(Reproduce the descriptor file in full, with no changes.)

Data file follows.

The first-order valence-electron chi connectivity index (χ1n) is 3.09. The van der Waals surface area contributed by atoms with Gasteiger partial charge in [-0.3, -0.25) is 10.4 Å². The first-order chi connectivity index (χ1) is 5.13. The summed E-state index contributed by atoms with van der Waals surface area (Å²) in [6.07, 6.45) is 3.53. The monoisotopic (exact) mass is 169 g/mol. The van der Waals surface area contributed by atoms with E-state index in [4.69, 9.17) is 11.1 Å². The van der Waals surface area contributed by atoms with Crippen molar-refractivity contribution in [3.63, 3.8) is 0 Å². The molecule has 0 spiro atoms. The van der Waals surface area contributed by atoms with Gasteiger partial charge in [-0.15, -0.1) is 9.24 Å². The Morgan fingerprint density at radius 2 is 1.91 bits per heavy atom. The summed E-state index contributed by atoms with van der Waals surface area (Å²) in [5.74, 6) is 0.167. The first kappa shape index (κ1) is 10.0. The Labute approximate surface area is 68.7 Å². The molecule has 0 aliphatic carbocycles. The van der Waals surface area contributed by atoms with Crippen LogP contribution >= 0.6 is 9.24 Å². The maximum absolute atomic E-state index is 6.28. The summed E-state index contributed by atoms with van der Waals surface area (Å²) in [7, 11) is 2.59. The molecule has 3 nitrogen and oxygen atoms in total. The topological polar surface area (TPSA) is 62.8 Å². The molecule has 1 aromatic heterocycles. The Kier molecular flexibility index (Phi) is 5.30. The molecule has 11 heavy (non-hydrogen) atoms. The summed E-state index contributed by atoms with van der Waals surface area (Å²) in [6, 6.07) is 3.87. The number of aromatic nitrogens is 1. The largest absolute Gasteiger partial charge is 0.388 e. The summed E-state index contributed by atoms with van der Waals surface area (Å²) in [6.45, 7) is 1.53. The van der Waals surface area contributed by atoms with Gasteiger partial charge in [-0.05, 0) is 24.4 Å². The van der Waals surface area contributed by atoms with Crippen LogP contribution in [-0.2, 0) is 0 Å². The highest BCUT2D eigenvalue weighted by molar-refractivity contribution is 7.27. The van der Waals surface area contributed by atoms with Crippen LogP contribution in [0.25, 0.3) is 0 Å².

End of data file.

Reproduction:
The first-order valence-electron chi connectivity index (χ1n) is 3.09. The van der Waals surface area contributed by atoms with Gasteiger partial charge in [-0.3, -0.25) is 10.4 Å². The first-order chi connectivity index (χ1) is 5.13. The summed E-state index contributed by atoms with van der Waals surface area (Å²) in [6.07, 6.45) is 3.53. The monoisotopic (exact) mass is 169 g/mol. The van der Waals surface area contributed by atoms with E-state index in [4.69, 9.17) is 11.1 Å². The van der Waals surface area contributed by atoms with Crippen molar-refractivity contribution in [3.63, 3.8) is 0 Å². The molecule has 0 spiro atoms. The van der Waals surface area contributed by atoms with Gasteiger partial charge in [-0.15, -0.1) is 9.24 Å². The Morgan fingerprint density at radius 2 is 1.91 bits per heavy atom. The summed E-state index contributed by atoms with van der Waals surface area (Å²) in [5.74, 6) is 0.167. The first kappa shape index (κ1) is 10.0. The Labute approximate surface area is 68.7 Å². The molecule has 0 aliphatic carbocycles. The van der Waals surface area contributed by atoms with Crippen LogP contribution >= 0.6 is 9.24 Å². The maximum absolute atomic E-state index is 6.28. The summed E-state index contributed by atoms with van der Waals surface area (Å²) in [7, 11) is 2.59. The molecule has 3 nitrogen and oxygen atoms in total. The topological polar surface area (TPSA) is 62.8 Å². The molecule has 1 aromatic heterocycles. The Kier molecular flexibility index (Phi) is 5.30. The molecule has 11 heavy (non-hydrogen) atoms. The summed E-state index contributed by atoms with van der Waals surface area (Å²) in [6, 6.07) is 3.87. The number of aromatic nitrogens is 1. The largest absolute Gasteiger partial charge is 0.388 e. The summed E-state index contributed by atoms with van der Waals surface area (Å²) in [6.45, 7) is 1.53. The van der Waals surface area contributed by atoms with Gasteiger partial charge in [-0.05, 0) is 24.4 Å². The van der Waals surface area contributed by atoms with Crippen LogP contribution in [-0.2, 0) is 0 Å². The highest BCUT2D eigenvalue weighted by molar-refractivity contribution is 7.27. The van der Waals surface area contributed by atoms with Crippen LogP contribution in [0.25, 0.3) is 0 Å².